“Let it Schnee Let it Sneeuw Let it Snö” – Even Rosetta Stone isn’t Perfect

Over on Our Mechanical Brain there is a good example of how even the most well-respected companies can make mistakes… and why one should always check up on what their marketing departments are up to.

That’s the song “Let it snow, let it snow, let it snow” with “snow” translated into German, Dutch and Swedish, respectively.
What she means is that they’ve taken the noun form of snow in all three languages, rather than the verb. Which is embarrassing enough for a company trying to sell you language learning software. But it gets better: the press release for the campaign has now been corrected for one word (“sneeuw” > “sneeuwen”), but not the other two

Such goofs are what I affectionately call “dictionary translations” as they happen when someone who is not very familiar with a language looks up the words they think they need in a dictionary and copies them down without understanding their context. Sadly, I come across these about once or twice every few weeks.

Within my niche, the biggest problem is that most people trained in Aramaic have learned it from the angle translating *from* Aramaic to their own language. In fact many times they can be quite good at doing so. When they try to translate *from* their own language *into* Aramaic, problems arise as they have not learned Aramaic *composition.*

Adjectives are used as adverbs, nouns swapping with verbs, obscure and lightly attested words are used in place of more common ones whose use is buried in their dictionary entries, and simple rules of grammar are misapplied.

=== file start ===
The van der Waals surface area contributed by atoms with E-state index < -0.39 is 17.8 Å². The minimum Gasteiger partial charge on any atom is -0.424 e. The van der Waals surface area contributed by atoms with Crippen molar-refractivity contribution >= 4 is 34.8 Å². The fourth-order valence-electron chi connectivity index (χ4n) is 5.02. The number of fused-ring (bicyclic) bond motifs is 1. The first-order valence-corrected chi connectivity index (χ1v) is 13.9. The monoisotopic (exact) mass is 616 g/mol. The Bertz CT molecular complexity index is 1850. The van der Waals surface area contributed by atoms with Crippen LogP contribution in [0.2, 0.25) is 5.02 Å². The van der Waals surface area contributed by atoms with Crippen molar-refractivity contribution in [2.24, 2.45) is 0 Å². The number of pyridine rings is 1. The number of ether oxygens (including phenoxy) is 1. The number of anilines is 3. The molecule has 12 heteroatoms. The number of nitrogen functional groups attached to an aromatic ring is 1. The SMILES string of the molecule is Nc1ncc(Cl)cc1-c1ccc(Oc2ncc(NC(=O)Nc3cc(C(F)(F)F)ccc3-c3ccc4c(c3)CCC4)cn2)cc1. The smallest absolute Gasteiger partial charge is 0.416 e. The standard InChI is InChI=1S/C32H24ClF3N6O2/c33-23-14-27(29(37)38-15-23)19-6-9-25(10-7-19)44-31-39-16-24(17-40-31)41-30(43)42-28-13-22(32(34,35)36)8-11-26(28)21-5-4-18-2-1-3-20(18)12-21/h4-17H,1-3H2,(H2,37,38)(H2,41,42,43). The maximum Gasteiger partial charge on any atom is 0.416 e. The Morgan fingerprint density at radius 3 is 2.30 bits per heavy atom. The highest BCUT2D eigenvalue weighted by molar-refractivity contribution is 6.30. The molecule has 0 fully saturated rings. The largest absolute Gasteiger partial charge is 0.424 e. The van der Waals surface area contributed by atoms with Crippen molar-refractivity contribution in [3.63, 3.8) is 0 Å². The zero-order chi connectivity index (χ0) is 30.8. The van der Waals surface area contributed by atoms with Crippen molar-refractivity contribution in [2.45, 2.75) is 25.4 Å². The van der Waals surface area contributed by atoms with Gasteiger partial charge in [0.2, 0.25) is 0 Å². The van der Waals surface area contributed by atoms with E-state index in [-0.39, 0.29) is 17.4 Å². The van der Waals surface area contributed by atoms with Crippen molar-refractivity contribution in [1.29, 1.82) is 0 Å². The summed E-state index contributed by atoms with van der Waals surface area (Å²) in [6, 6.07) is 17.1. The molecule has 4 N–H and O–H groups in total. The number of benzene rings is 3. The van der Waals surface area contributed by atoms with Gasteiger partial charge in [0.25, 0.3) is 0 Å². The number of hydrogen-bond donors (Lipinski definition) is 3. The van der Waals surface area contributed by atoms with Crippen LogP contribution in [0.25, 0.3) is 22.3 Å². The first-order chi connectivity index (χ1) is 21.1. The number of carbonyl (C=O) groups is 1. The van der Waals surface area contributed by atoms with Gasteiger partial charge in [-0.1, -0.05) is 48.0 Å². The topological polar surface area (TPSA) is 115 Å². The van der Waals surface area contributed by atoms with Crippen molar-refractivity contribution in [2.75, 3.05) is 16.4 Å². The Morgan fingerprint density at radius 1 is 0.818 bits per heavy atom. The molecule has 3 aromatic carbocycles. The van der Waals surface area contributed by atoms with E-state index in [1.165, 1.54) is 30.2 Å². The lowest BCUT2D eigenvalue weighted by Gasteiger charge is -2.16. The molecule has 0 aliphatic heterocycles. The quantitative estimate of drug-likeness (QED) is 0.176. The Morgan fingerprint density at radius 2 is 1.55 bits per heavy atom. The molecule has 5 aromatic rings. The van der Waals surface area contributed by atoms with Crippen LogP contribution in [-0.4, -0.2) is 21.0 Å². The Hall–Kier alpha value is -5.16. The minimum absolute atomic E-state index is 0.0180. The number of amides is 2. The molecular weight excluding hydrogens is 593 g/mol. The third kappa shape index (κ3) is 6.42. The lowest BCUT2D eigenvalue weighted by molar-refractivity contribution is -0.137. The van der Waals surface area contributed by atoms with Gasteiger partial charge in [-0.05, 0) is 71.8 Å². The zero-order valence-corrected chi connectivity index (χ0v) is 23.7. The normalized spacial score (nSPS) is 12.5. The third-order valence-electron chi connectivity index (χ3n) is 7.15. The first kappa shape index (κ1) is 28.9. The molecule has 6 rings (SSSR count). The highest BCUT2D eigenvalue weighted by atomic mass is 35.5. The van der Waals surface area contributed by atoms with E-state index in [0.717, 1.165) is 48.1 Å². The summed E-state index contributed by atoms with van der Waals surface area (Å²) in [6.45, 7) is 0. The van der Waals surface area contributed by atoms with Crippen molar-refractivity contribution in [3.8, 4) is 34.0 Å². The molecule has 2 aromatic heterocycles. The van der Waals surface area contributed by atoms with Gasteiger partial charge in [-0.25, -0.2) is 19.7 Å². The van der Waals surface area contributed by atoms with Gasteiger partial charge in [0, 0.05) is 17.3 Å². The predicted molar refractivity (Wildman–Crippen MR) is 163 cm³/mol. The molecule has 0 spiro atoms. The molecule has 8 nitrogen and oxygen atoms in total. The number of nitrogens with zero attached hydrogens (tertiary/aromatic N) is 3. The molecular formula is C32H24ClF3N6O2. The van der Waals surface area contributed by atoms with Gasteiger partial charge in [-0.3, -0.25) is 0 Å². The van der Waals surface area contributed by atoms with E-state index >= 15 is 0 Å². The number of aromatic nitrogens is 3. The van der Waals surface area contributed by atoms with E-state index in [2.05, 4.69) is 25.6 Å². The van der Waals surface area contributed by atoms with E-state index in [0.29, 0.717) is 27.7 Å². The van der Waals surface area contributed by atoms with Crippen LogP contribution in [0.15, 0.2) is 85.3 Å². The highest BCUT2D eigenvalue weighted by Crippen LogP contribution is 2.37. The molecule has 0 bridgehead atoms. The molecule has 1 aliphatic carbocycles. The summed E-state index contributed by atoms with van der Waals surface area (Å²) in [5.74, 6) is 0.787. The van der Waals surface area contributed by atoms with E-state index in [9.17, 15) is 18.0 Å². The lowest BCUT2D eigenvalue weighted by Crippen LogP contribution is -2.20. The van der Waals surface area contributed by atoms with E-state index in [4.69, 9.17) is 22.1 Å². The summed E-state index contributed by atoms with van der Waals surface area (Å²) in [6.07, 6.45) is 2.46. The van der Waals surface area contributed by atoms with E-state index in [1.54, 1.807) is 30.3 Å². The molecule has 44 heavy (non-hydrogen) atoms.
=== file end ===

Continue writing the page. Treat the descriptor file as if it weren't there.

For example:

This one was from a few years back.
It was supposed to read:
“I am with God and God is within me.”
Areas in red are serious grammatical goofs. He used an enclitic as a suffix on a pronoun.
Areas in orange are serious typesetting errors. That’s a lamed not a nun. It needs height.
Areas in green are awkwardly rendered. It’d be better as ܒܓܘܝ for Syriac and בגווי for Galilean.
Or just ܒܝ or בי respectively. Even simpler.
(There are also other goofs. 10 points to who catches them. 🙂 )

“Just enough rope,” as they say.

I also had another really good example, also a few years back,  where someone had asked (from a “translator” who I’ve dealt with before) for “Love to dance” and was given “love, dancing” instead, but I cannot for the life of me find it.

Anyways, this is the exact same thing that happened with Rosetta’s marketing department (who are apparently marketers and not translators) and given how much they pay them, that’s a real shame. Just goes to show you that it can happen to anyone.

(Hopefully not me, though. For the most part I should know better. 🙂 )


PS: Just for fun, I’ve included one misake on purpose in this post for you to find. Comment when you’ve noticed it (but don’t give it away). 🙂

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